The Narendra Modi government wants to know all about us – where we and our parents were born, where we live, what we do, details of our family members, our mobile numbers and so on. For a country of more than 133 crore people, that is a massive (and massively expensive) exercise. But the costs are worth it, the Centre has decided, and the National Population Register (NPR) must be updated next year.
And that’s not the only very long list the government has its eyes on. Though the recent widespread protests have put the government on the back foot on its plan for a nationwide National Register of Citizens (NRC), the Union Ministry of Home Affairs has publicly linked the NPR to the NRC in the past. Home minister Amit Shah had “promised” the people of India that a nationwide NRC would be completed by 2024. Prime Minister Narendra Modi may claim ignorance on this plan, but that claim is impossible to believe.
The NPR, and the planned NRC it is linked to, are enormous data-gathering exercises, and will give the government access to personal information about everyone living in this country. This information can then potentially be used as the government (and therefor ruling party) pleases – whether to deny people citizenship, as many are afraid will happen, or to target voters in different areas based on demographic analysis. This, clearly, is the kind of data the Modi government likes.
But there is plenty of data the ruling regime does not like. In 2019, the Centre has time and again been accused of suppressing crucial all-India numbers that could help frame better policies – and give Indians a clearer picture of just how well the economy is (or isn’t) doing. When the government doesn’t like the data, it decides to simply pretend that those numbers don’t exist.
So while Modi and Shah focus on the NPR – data which many believe can be used for dangerous, majoritarian purposes but which their ministers claim will mainly be for implementing welfare schemes – here’s a look at all the other numbers the government should be paying attention to. Most of this data has been used and analysed by experts, economists and successive governments in the past to put their finger on why the economy looks the way it does – but the Modi government appears to believe this data just isn’t worth looking at.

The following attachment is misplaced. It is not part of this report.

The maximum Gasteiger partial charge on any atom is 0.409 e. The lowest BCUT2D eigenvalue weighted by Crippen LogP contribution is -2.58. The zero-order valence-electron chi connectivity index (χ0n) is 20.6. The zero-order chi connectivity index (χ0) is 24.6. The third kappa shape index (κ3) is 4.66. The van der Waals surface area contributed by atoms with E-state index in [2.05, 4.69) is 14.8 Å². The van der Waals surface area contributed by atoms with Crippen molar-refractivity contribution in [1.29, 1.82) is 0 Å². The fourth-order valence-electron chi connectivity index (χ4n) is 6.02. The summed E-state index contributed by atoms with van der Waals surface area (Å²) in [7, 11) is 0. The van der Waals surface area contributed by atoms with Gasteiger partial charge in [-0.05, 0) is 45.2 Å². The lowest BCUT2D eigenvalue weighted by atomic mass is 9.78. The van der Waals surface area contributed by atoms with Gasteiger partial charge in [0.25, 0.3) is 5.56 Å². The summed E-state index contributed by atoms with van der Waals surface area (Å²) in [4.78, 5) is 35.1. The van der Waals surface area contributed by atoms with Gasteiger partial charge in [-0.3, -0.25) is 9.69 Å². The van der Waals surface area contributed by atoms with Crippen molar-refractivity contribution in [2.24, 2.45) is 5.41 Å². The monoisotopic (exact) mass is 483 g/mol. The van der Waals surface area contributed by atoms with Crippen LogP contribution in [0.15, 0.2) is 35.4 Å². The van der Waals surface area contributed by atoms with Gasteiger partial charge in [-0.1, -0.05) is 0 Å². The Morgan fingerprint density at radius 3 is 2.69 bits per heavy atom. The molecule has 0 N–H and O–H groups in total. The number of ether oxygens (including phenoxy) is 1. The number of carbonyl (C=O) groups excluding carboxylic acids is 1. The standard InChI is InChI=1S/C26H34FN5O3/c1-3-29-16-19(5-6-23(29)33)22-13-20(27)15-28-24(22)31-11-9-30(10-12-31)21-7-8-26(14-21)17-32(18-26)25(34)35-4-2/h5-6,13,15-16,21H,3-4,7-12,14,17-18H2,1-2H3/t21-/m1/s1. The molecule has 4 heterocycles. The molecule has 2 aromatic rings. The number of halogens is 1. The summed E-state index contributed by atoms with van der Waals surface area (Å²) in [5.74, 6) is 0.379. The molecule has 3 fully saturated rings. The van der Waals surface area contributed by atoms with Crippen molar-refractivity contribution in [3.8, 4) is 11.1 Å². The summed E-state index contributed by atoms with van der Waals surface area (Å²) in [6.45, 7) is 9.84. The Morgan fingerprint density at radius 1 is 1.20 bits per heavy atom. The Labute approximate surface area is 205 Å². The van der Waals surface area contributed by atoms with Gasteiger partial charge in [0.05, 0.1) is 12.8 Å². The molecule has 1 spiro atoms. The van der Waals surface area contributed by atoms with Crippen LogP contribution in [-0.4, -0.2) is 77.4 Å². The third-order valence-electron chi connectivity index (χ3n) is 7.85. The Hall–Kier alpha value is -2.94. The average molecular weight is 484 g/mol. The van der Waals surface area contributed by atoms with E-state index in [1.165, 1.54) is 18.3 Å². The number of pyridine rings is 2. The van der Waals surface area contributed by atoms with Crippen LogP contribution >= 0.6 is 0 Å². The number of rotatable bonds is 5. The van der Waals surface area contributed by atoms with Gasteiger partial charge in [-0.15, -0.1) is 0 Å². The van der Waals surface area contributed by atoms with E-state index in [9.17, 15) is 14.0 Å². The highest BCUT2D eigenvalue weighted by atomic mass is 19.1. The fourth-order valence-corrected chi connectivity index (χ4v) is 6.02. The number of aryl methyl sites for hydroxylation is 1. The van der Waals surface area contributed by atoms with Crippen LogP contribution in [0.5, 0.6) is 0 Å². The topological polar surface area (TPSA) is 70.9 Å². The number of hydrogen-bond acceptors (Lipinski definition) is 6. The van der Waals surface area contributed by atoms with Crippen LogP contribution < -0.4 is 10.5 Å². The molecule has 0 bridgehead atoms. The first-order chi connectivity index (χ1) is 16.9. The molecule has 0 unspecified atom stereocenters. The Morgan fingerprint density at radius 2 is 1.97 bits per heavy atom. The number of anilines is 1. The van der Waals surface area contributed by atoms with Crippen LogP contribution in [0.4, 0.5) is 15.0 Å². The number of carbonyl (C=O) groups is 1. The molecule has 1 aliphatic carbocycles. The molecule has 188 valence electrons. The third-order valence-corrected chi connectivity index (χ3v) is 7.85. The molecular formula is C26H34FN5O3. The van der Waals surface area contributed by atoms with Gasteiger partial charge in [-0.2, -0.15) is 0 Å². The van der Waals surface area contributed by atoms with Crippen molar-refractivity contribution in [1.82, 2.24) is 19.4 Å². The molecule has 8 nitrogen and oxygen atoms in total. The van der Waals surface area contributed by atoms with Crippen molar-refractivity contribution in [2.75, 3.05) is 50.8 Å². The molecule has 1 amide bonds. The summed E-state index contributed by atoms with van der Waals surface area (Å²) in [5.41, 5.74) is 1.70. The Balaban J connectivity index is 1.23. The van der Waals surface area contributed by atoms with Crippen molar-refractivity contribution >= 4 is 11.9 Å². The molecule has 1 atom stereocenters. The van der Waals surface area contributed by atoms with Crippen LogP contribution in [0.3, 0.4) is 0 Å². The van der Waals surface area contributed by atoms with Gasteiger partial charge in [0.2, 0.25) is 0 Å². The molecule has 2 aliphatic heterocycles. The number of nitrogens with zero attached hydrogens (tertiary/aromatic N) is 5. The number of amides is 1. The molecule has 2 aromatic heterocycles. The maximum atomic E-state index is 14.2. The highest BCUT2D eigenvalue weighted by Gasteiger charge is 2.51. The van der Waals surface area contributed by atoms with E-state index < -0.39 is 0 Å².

The Modi government’s relationship with economic data started on a low in 2019.
The National Sample Survey Office conducted its latest periodic labour force survey between July 2017 and June 2018 – a period considered crucial because it would reveal just what impact demonetisation had on India’s working population. Two members of the National Statistical Commission resigned when the Centre refused to make this data public, and yet the government didn’t blink.
In January 2019, Business Standard published a series of articles leaking the survey’s results. Unemployment was at a 45-year high, the NSSO had found, and youth unemployment was substantially higher than in previous years.
The Centre finally released that data only in May 2019 – after the general elections were over and the Narendra Modi government had been re-elected. Even then, the government sought to play down the survey’s results by saying that the numbers were not strictly comparable, as the survey’s methodology had changed.
Even after the numbers were released, nobody in the government has addressed the issue or said what it intends to do about this rising number.